We Are Falling Apart

Infrastructure. Not a very sexy topic. In fact, a topic that gets ignored, except when that infrastructure breaks.

What do I mean by infrastructure? The best examples are roads, bridges, hydro systems, phone systems, and the most insidious – water and sewer systems.

What is so special about water and sewer? They are out of sight, and most of the time out-of-thought as well. In fact, the only time most of us think about water and sewer systems is when they break and we have to go without.

I first started ringing a warning bell on infrastructure at least 2 decades ago. Most major cities in Canada have water systems that are 50 or more years old. Pipes are not forever, and they break. Those breaks result in lack of service first of all, and then often cause road problems as well, since most of the pipes are under roads.

Why is it a problem? Why don’t we keep them under better repair?

An article in The Globe and Mail brings out 2 issues that hit home for me.

The one that makes me smile (almost laugh) is that water and sewer pipes do not provide good photo ops. Let’s face it, every politician out there wants photo ops. They help with re-election.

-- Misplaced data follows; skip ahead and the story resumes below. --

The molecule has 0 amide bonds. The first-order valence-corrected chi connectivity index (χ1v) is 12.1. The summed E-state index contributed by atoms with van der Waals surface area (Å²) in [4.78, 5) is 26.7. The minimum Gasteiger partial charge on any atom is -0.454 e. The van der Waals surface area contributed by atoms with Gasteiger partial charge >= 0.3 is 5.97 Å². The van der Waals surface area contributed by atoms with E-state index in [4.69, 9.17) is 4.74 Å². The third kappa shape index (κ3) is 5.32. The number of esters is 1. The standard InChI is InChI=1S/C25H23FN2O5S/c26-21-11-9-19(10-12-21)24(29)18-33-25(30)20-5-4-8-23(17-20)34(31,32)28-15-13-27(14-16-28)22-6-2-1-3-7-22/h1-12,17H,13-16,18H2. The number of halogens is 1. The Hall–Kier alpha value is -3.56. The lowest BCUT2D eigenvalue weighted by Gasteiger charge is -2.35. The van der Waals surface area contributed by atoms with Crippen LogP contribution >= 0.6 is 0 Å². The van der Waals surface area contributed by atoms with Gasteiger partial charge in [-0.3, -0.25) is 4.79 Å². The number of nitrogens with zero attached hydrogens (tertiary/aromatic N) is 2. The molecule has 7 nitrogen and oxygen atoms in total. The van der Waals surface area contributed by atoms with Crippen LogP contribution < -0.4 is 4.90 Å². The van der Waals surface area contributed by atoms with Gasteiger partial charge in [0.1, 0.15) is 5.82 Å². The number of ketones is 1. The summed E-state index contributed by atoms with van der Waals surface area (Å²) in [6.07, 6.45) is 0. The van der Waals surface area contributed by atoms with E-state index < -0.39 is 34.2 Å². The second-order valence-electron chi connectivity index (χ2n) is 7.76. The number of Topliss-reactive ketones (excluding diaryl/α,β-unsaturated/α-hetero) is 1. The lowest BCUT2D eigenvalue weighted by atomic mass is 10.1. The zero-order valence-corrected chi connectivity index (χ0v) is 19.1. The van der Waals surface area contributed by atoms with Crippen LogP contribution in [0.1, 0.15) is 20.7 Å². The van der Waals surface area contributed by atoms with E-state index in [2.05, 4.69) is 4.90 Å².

However, according to James Fallows, the real problem is “Demosclerosis”. Don’t ask me how to pronounce that. Today is the first time I have seen that word. The short version of what it is – the progressive loss of a democratic government’s ability to adapt. What leads to this disease in the first place? According to the quote in the Globe’s article mentioned above, “Demosclerosis develops in a country as more and more special interest groups build up, like plaque, over time. Each one takes its little bite out of the national wealth, and the result is a system that’s great at distributing benefits but terrible at solving problems.”

Now that should make me laugh, but the truth and seriousness of it, like political correctness, has got a stranglehold on my funny bone. I think that a lack of single mindedness in society where it really matters is more a crying matter, than a laughing one.

What do you think? Should we have a 100% moratorium on special interests and devote all our energy to what really counts as we start a new decade? Is it even possible to agree on what really matters?

Leave a comment. Thank you for reading.

One Comment

  1. Rosana Hart says:

    As an American who’s been living in Mexico for several years, I’ve had ample opportunity to see what happens when infrastructure isn’t a priority. Just for one example, in the town where I live, I’ve been told that the sewer pipes leak a bit here and there — and in some places they were laid above the water pipes!

    I don’t think it’s possible to agree on what matters. Cynical, not really. But I do think it’s very important to work towards what matters to us.

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